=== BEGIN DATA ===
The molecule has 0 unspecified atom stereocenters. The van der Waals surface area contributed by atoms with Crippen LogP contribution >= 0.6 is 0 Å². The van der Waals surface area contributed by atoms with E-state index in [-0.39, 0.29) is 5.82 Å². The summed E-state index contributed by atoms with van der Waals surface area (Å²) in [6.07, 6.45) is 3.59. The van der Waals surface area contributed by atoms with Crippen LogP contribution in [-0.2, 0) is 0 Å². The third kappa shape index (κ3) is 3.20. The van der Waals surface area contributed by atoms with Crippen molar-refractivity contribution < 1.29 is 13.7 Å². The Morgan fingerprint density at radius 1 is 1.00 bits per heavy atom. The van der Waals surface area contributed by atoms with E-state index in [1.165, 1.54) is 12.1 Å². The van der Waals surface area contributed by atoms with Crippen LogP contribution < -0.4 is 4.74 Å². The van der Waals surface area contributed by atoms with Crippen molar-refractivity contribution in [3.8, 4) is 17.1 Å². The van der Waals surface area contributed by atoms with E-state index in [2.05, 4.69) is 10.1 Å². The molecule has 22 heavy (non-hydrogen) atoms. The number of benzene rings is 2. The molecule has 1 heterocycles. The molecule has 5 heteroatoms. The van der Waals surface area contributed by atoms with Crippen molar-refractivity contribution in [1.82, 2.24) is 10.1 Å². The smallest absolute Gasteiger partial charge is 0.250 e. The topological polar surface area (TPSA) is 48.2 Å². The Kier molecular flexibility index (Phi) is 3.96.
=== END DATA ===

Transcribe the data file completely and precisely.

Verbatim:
The molecule has 0 unspecified atom stereocenters. The van der Waals surface area contributed by atoms with Crippen LogP contribution >= 0.6 is 0 Å². The van der Waals surface area contributed by atoms with E-state index in [-0.39, 0.29) is 5.82 Å². The summed E-state index contributed by atoms with van der Waals surface area (Å²) in [6.07, 6.45) is 3.59. The van der Waals surface area contributed by atoms with Crippen LogP contribution in [-0.2, 0) is 0 Å². The third kappa shape index (κ3) is 3.20. The van der Waals surface area contributed by atoms with Crippen molar-refractivity contribution < 1.29 is 13.7 Å². The Morgan fingerprint density at radius 1 is 1.00 bits per heavy atom. The van der Waals surface area contributed by atoms with E-state index in [1.165, 1.54) is 12.1 Å². The van der Waals surface area contributed by atoms with Crippen LogP contribution < -0.4 is 4.74 Å². The van der Waals surface area contributed by atoms with Crippen molar-refractivity contribution in [3.8, 4) is 17.1 Å². The van der Waals surface area contributed by atoms with E-state index in [2.05, 4.69) is 10.1 Å². The molecule has 22 heavy (non-hydrogen) atoms. The number of benzene rings is 2. The molecule has 1 heterocycles. The molecule has 5 heteroatoms. The van der Waals surface area contributed by atoms with Crippen molar-refractivity contribution in [1.82, 2.24) is 10.1 Å². The smallest absolute Gasteiger partial charge is 0.250 e. The topological polar surface area (TPSA) is 48.2 Å². The Kier molecular flexibility index (Phi) is 3.96.